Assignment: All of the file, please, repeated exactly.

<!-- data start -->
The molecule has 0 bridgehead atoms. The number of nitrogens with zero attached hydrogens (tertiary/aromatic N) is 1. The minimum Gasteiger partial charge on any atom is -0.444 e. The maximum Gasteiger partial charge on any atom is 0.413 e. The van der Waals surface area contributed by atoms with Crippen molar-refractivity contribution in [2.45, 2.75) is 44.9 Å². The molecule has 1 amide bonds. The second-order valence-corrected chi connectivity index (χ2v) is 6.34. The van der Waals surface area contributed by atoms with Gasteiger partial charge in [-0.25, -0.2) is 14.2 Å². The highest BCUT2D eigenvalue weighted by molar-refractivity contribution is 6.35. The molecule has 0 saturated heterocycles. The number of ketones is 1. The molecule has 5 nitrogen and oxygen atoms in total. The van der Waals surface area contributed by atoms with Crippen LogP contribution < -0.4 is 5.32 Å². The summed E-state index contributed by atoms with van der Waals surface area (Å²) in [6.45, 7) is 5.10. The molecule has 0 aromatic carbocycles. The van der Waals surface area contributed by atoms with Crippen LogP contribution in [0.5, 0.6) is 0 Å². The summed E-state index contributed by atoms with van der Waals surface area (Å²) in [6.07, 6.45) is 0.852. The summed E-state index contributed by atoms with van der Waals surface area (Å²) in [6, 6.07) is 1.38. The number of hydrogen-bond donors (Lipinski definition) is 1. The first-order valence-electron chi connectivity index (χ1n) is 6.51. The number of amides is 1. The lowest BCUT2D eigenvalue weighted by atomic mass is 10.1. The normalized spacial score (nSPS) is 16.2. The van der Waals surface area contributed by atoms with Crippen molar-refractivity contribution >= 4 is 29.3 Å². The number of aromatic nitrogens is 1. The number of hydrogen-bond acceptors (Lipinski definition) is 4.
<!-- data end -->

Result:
The molecule has 0 bridgehead atoms. The number of nitrogens with zero attached hydrogens (tertiary/aromatic N) is 1. The minimum Gasteiger partial charge on any atom is -0.444 e. The maximum Gasteiger partial charge on any atom is 0.413 e. The van der Waals surface area contributed by atoms with Crippen molar-refractivity contribution in [2.45, 2.75) is 44.9 Å². The molecule has 1 amide bonds. The second-order valence-corrected chi connectivity index (χ2v) is 6.34. The van der Waals surface area contributed by atoms with Gasteiger partial charge in [-0.25, -0.2) is 14.2 Å². The highest BCUT2D eigenvalue weighted by molar-refractivity contribution is 6.35. The molecule has 0 saturated heterocycles. The number of ketones is 1. The molecule has 5 nitrogen and oxygen atoms in total. The van der Waals surface area contributed by atoms with Crippen LogP contribution < -0.4 is 5.32 Å². The summed E-state index contributed by atoms with van der Waals surface area (Å²) in [6.45, 7) is 5.10. The molecule has 0 aromatic carbocycles. The van der Waals surface area contributed by atoms with Crippen LogP contribution in [0.5, 0.6) is 0 Å². The summed E-state index contributed by atoms with van der Waals surface area (Å²) in [6.07, 6.45) is 0.852. The summed E-state index contributed by atoms with van der Waals surface area (Å²) in [6, 6.07) is 1.38. The number of hydrogen-bond donors (Lipinski definition) is 1. The first-order valence-electron chi connectivity index (χ1n) is 6.51. The number of amides is 1. The lowest BCUT2D eigenvalue weighted by atomic mass is 10.1. The normalized spacial score (nSPS) is 16.2. The van der Waals surface area contributed by atoms with Crippen molar-refractivity contribution >= 4 is 29.3 Å². The number of aromatic nitrogens is 1. The number of hydrogen-bond acceptors (Lipinski definition) is 4.